1 June 2008 by Pete Mathers
Wake up. Stretch. Open your eyes and look around. You’re wrapped in soft cotton sheets in an unimaginably comfortable bed. Soft cream tones balance the room and sunlight glints on the bathroom’s marble floor.
Through the open French doors is your private veranda and a magnificent view of the sparkling Caribbean. A few barefoot paces and you’re on a glorious stretch of sugar-white beach. It’s a beautiful summer’s day in Barbados, and you’re staying at the 5-star Sandy Lane. A decade ago, few British holidaymakers were seen summering in the West Indies. Then came all-inclusive deals and enticing summer packages – largely aimed at the low end of the market. For a while there were bargains galore.
Today, however, due to their popularity, low-end hotels can cost as much in the summer as they do in the winter. Surprisingly, this has been a blessing for the more discerning traveller.
That’s because the summer’s best bargains are no longer in the low-end hotels, but rather at the Caribbean’s most exclusive resorts – including the aforementioned Sandy Lane, whose reputation as one of the world’s most luxurious resorts hasn’t faltered in four decades.
Our Sandy Lane ‘Romance in Paradise’ offer includes a week’s accommodation, a bottle of champagne on arrival, a candlelit dinner for two, a catamaran cruise, unlimited nonmotorised water sports, and either a $100 spa voucher per person or a round of golf at the celebrated Country Club. As well as deals in Barbados (statistically Wexas members’ favourite Caribbean island), we’ve offers on the lush and forested St Lucia, and the increasingly popular Grenada. All include stays at luxurious hotels and savings of between £186 and £412 per person. In other words, you can indulge in luxury for the price of a mid-range package.
And the fact that Caribbean currencies are nearly all linked to the weakened us Dollar, coupled with the current strength of the Euro, means a week of luxury in the Caribbean is almost on par with a week in the Med. Barbados is the ‘Little England of the Caribbean’, with stone-built Anglican churches, Saturday race meetings and a great love of cricket.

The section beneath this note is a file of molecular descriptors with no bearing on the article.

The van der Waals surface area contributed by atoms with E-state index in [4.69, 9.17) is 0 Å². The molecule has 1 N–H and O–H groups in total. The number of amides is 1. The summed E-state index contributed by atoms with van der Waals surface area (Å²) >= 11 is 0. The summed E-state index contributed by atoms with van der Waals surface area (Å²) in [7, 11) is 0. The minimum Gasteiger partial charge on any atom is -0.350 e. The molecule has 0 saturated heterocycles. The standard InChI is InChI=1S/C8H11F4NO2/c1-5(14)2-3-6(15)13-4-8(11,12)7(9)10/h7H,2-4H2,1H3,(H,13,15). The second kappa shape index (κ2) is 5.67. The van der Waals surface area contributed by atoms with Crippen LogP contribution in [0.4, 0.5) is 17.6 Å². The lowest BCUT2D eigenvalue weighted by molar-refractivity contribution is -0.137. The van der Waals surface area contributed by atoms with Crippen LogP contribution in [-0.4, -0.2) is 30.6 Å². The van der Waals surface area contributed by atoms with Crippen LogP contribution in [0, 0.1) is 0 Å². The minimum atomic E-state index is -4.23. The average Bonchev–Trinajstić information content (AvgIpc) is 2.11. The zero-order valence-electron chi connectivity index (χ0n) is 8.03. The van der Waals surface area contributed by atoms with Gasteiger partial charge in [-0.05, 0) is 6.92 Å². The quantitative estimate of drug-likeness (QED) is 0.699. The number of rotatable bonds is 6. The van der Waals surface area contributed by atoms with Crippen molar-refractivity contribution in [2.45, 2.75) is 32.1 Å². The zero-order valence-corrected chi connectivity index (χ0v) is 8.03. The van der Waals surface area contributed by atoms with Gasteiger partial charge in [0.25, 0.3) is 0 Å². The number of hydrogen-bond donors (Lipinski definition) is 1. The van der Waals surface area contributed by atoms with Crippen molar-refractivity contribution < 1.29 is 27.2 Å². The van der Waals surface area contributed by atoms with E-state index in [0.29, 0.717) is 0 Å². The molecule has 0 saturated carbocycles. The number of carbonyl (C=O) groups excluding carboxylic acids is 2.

You’ll find a congenial climate, pinktinged sands and wide rolling landscapes. Certain places can be quite dramatic, like the limestone caverns and subterranean waterfalls of Harrison’s Cave, while others are far more relaxing – the sunny terrace of a 17th
"NUTMEG GROVES OUTNUMBER HOTELS, AND THE SCENT OF CINNAMON, CLOVES AND GINGER FILLS THE AIR"
century plantation home for example, where tea can be taken before strolling through botanical gardens.
At night, the friendly Bajan people are happy to put on a party, most commonly fuelled by Mount Gay Rum, and danced to a calypso beat.
The Caribbean’s award for outstanding natural beauty would most probably go to St Lucia. Rising straight from the sea, the twin volcanic peaks of The Pitons watch over a coast of secluded bays and translucent waters. Fishing villages give way to over 18,000 acres of lush rainforest and banana plantations. Beneath the sea (especially around Soufrière) are some of the Caribbean’s most dazzling coral reefs.
But St Lucia has a split personality. On the one hand it’s the honeymoon capital of the Caribbean, ideal for lounging in luxurious resorts like Anse Chastanet, where octagonal hillside gazebos lie hidden amid verdant foliage and bursts of colour.
Jade Mountain is Anse Chastanet’s hillside resort within a resort – the last word in luxurious living. Individual bridges lead to open-fronted infinity pool suites with 15ft-high ceilings, hardwood floors, and panoramic views of the magnificent Pitons. But St Lucia is also an adventure traveller’s dream. The luscious interior is ideal for hiking and mountain biking. A recommended trek is to Diamond Falls, which tumbles in stages through sulphurous springs that colour the waters like a rainbow.
In this respect St Lucia is similar to Grenada. The Spice Island, as Grenada’s also known, is largely unspoilt. Nutmeg groves outnumber hotels, and the scent of cinnamon, cloves and ginger fills the air. The waters are beautiful, and a number of shipwrecks make for fascinating diving.
St George’s is the island’s capital. Thanks in part to its pastel-coloured buildings it’s one of the Caribbean’s prettiest, and one of the liveliest come market day.
As for accommodation, we thoroughly recommend the family-run Spice Island Beach Resort. Superb service, a fabulous location on Grand Anse Beach, and a commendable ecological ethic are three good reasons to visit. Call any of our Caribbean specialists and they’ll give you many more.
One of the most breathtaking locations in the whole Caribbean.” Valerie Vasquez Wexas Caribbean specialist, on Anse Chastanet & Jade Mountain